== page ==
NSG PLENARY

No Forward Movement On India’s NSG Membership; China Still Opposed

Surya Gangadharan New Delhi 23 June 2019

There are some who would credit the “Wuhan Spirit” with eventually persuading China to see reason on the issue of Masood Azhar. If this is true, is the Wuhan Spirit running out of steam?

A case in point is the just concluded plenary of the Nuclear Suppliers Group (NSG) in Kazakhstan. Any hopes that China would dilute its opposition to India’s entry into the NSG were quickly dashed. The plenary concluded on Friday with no movement on India’s admission.

China insisted it was not at fault. It’s Foreign Ministry Spokesman Lu Kang said: “There is no blocking by certain members. Because there are procedures in the NSG and members make decisions based on the procedures and proceedings. Before reaching a specific plan, the NSG will not discuss the participation of NPT non-party countries. So there was no discussion on India’s participation.”

Behind the convoluted words, China was making the point it has made earlier: that since India has not signed the Nuclear Non-Proliferation Treaty, it cannot be considered for admission into the NSG. The NSG does require member states to be NPT signatories but doing so would seriously affect India’s nuclear status.

The NPT recognises as nuclear weapon states only those countries that had tested atomic devices before 1967. In effect, India would have to dismantle its nuclear weapons if it signs the NPT, rendering the country vulnerable to blackmail and intimidation by nuclear armed neighbours such as China. India was also miffed by the fact that while the NPT was set up to halt the proliferation of nuclear weapons, it set no deadlines for their elimination.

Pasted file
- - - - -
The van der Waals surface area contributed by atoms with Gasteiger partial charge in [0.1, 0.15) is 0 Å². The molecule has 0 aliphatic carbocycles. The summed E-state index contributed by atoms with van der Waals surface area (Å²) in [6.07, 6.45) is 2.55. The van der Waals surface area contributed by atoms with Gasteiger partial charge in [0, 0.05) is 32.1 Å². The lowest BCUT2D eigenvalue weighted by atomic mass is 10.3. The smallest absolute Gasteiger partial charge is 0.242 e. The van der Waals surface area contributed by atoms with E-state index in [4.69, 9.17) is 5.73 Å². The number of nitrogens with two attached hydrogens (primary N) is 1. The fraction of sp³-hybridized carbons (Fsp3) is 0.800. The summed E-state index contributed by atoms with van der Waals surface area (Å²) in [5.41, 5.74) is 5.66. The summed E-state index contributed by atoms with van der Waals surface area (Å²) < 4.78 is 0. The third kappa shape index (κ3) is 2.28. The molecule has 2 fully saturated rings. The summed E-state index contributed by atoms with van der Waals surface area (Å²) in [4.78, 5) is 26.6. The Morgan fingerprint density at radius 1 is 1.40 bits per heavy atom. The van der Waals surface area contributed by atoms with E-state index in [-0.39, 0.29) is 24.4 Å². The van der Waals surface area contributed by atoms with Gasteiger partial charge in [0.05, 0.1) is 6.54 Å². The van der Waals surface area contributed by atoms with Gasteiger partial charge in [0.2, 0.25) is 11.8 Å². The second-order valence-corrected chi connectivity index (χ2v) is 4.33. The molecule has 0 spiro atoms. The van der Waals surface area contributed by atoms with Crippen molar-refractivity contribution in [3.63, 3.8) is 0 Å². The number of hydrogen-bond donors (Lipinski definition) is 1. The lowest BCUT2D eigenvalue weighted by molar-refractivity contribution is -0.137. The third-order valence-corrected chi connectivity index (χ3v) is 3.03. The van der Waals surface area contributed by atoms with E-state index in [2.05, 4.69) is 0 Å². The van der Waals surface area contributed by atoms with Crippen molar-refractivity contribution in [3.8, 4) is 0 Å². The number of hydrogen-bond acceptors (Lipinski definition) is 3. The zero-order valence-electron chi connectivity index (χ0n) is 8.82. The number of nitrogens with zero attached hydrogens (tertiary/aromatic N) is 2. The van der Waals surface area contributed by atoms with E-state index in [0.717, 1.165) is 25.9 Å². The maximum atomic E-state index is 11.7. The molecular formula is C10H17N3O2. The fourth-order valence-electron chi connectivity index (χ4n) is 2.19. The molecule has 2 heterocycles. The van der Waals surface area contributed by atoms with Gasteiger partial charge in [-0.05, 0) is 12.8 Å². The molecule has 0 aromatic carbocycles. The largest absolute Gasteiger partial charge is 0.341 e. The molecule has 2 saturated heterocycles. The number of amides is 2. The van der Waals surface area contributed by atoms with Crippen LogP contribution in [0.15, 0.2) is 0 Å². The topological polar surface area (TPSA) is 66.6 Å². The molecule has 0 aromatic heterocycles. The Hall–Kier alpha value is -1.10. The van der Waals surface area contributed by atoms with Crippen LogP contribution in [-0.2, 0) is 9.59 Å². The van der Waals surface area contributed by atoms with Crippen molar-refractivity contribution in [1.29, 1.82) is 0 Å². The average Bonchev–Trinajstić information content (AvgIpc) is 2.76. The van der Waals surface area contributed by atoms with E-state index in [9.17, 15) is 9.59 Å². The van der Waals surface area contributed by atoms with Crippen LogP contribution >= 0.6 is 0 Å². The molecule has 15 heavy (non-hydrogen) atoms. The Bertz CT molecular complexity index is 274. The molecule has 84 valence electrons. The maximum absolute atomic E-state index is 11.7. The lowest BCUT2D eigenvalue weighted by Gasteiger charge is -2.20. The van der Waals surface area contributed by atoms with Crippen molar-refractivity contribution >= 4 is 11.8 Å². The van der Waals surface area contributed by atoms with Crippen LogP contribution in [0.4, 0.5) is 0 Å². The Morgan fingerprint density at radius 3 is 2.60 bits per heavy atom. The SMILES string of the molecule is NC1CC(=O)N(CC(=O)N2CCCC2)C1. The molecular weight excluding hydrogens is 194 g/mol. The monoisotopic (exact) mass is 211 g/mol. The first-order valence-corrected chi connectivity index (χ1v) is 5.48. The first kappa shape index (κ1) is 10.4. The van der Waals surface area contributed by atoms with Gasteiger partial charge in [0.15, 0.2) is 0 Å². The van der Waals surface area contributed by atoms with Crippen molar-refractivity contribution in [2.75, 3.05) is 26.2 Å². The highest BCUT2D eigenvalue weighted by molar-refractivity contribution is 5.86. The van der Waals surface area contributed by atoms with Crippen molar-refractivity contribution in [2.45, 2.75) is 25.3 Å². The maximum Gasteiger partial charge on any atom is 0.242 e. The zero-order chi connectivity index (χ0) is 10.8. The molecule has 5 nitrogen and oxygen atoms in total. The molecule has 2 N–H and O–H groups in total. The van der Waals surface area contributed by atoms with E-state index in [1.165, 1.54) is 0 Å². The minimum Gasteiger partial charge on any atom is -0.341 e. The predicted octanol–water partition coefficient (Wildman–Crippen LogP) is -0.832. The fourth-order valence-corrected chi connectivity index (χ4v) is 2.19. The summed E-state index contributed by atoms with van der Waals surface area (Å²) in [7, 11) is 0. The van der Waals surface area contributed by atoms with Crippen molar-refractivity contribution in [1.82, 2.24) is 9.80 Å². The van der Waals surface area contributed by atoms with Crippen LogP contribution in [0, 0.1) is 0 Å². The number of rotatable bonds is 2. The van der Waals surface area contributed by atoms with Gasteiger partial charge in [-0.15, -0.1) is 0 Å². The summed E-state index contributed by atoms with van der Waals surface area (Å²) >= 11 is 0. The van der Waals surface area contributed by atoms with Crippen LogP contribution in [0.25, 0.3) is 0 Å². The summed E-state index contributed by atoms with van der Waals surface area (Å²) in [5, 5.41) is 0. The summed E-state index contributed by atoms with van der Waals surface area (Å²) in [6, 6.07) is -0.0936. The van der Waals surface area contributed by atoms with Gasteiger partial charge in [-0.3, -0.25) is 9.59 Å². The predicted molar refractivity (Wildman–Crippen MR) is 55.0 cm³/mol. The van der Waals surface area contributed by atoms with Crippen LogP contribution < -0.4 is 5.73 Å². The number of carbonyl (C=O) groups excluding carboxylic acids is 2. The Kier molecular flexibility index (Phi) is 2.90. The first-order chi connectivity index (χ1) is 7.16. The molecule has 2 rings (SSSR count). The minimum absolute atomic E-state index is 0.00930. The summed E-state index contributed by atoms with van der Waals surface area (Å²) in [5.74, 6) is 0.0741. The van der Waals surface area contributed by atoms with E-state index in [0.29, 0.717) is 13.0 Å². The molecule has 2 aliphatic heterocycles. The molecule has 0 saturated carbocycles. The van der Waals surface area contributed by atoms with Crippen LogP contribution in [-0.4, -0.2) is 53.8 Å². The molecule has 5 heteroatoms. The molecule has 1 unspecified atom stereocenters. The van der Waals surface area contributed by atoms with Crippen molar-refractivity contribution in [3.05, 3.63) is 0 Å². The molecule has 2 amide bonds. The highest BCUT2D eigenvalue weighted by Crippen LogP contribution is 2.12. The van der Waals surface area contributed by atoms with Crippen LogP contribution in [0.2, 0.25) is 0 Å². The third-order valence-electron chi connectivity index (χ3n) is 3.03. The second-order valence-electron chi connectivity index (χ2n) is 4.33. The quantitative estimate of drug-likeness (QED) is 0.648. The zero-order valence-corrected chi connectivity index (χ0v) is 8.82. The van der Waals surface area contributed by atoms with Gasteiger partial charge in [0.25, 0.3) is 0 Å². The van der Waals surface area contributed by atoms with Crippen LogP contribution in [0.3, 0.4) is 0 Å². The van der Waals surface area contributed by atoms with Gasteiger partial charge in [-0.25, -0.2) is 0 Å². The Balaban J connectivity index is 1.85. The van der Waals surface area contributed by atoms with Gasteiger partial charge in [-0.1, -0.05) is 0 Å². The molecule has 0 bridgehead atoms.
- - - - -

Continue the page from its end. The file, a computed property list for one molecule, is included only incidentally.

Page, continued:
What’s so special about the NSG? It regulates the worldwide trade in nuclear materials and some of its 48 members (U.S., Russia, Japan) have the best in nuclear technologies. Admission gives India a position on the nuclear high-table where it can ensure new rules do not harm its interests, while enabling it to tap new technologies. It will also open the door to India being able to market its 300-700 megawatt nuclear power stations. India can do so even now but only at the cost of undercutting an established international order.

What happens now? It seems the Trump administration is not as committed to seeing India in the NSG as perhaps the Obama administration was. Then again it’s not even clear if Trump places any value on the NSG. Which leaves the field open to China and a handful of other countries (Ireland, Turkey, South Africa, Austria, New Zealand) to keep India out.

Here’s hoping that even if the Wuhan Spirit is out of steam, maybe the forthcoming Varanasi informal summit of Modi and Xi Jinping could come up with a workable NSG solution.

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